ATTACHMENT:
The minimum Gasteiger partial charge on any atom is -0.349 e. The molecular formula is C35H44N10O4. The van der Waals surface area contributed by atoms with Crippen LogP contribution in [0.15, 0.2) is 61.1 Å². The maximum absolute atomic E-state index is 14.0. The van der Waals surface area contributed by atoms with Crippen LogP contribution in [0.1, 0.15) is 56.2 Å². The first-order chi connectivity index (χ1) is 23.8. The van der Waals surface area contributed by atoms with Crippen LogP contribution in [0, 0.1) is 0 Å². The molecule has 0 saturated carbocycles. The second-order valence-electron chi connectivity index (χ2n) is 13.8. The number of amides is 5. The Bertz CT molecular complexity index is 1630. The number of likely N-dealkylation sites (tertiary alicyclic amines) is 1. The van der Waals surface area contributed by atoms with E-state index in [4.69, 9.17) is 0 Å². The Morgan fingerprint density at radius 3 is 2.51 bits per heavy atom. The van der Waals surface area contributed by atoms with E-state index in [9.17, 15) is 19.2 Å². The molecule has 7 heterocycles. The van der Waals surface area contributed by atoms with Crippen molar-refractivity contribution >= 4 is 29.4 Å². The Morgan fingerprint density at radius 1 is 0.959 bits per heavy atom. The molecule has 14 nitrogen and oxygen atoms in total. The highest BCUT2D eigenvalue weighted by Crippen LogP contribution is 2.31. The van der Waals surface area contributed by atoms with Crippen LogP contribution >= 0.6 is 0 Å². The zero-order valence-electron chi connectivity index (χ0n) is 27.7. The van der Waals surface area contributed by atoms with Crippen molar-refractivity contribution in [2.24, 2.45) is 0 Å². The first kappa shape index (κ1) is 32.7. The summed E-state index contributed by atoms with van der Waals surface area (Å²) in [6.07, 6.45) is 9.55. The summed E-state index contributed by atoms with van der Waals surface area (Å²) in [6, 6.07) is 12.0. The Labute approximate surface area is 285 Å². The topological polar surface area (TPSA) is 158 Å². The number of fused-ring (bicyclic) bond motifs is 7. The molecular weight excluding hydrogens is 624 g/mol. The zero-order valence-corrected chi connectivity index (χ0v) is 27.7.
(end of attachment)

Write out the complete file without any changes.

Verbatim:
The minimum Gasteiger partial charge on any atom is -0.349 e. The molecular formula is C35H44N10O4. The van der Waals surface area contributed by atoms with Crippen LogP contribution in [0.15, 0.2) is 61.1 Å². The maximum absolute atomic E-state index is 14.0. The van der Waals surface area contributed by atoms with Crippen LogP contribution in [0.1, 0.15) is 56.2 Å². The first-order chi connectivity index (χ1) is 23.8. The van der Waals surface area contributed by atoms with Crippen LogP contribution in [0, 0.1) is 0 Å². The molecule has 0 saturated carbocycles. The second-order valence-electron chi connectivity index (χ2n) is 13.8. The number of amides is 5. The Bertz CT molecular complexity index is 1630. The number of likely N-dealkylation sites (tertiary alicyclic amines) is 1. The van der Waals surface area contributed by atoms with E-state index in [4.69, 9.17) is 0 Å². The Morgan fingerprint density at radius 3 is 2.51 bits per heavy atom. The van der Waals surface area contributed by atoms with E-state index in [9.17, 15) is 19.2 Å². The molecule has 7 heterocycles. The van der Waals surface area contributed by atoms with Crippen molar-refractivity contribution >= 4 is 29.4 Å². The Morgan fingerprint density at radius 1 is 0.959 bits per heavy atom. The molecule has 14 nitrogen and oxygen atoms in total. The highest BCUT2D eigenvalue weighted by Crippen LogP contribution is 2.31. The van der Waals surface area contributed by atoms with Crippen LogP contribution >= 0.6 is 0 Å². The zero-order valence-electron chi connectivity index (χ0n) is 27.7. The van der Waals surface area contributed by atoms with Crippen molar-refractivity contribution in [2.24, 2.45) is 0 Å². The first kappa shape index (κ1) is 32.7. The summed E-state index contributed by atoms with van der Waals surface area (Å²) in [6.07, 6.45) is 9.55. The summed E-state index contributed by atoms with van der Waals surface area (Å²) in [6, 6.07) is 12.0. The Labute approximate surface area is 285 Å². The topological polar surface area (TPSA) is 158 Å². The number of fused-ring (bicyclic) bond motifs is 7. The molecular weight excluding hydrogens is 624 g/mol. The zero-order valence-corrected chi connectivity index (χ0v) is 27.7.